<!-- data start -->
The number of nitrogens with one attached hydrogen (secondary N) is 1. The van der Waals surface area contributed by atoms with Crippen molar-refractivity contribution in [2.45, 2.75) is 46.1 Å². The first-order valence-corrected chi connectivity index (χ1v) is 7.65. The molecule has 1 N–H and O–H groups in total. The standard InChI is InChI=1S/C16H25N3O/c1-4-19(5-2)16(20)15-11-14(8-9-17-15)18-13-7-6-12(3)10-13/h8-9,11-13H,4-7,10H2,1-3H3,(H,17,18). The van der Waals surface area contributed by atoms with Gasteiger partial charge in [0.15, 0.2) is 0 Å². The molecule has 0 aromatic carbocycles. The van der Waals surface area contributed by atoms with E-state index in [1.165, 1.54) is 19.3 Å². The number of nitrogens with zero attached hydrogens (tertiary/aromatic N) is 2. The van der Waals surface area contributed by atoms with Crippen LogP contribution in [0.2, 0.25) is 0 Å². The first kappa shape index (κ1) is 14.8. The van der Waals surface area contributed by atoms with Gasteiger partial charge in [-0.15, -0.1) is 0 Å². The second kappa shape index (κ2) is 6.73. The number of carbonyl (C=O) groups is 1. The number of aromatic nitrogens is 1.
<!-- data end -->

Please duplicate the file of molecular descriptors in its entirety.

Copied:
The number of nitrogens with one attached hydrogen (secondary N) is 1. The van der Waals surface area contributed by atoms with Crippen molar-refractivity contribution in [2.45, 2.75) is 46.1 Å². The first-order valence-corrected chi connectivity index (χ1v) is 7.65. The molecule has 1 N–H and O–H groups in total. The standard InChI is InChI=1S/C16H25N3O/c1-4-19(5-2)16(20)15-11-14(8-9-17-15)18-13-7-6-12(3)10-13/h8-9,11-13H,4-7,10H2,1-3H3,(H,17,18). The van der Waals surface area contributed by atoms with Gasteiger partial charge in [0.15, 0.2) is 0 Å². The molecule has 0 aromatic carbocycles. The van der Waals surface area contributed by atoms with E-state index in [1.165, 1.54) is 19.3 Å². The number of nitrogens with zero attached hydrogens (tertiary/aromatic N) is 2. The van der Waals surface area contributed by atoms with Crippen LogP contribution in [0.2, 0.25) is 0 Å². The first kappa shape index (κ1) is 14.8. The van der Waals surface area contributed by atoms with Gasteiger partial charge in [-0.15, -0.1) is 0 Å². The second kappa shape index (κ2) is 6.73. The number of carbonyl (C=O) groups is 1. The number of aromatic nitrogens is 1.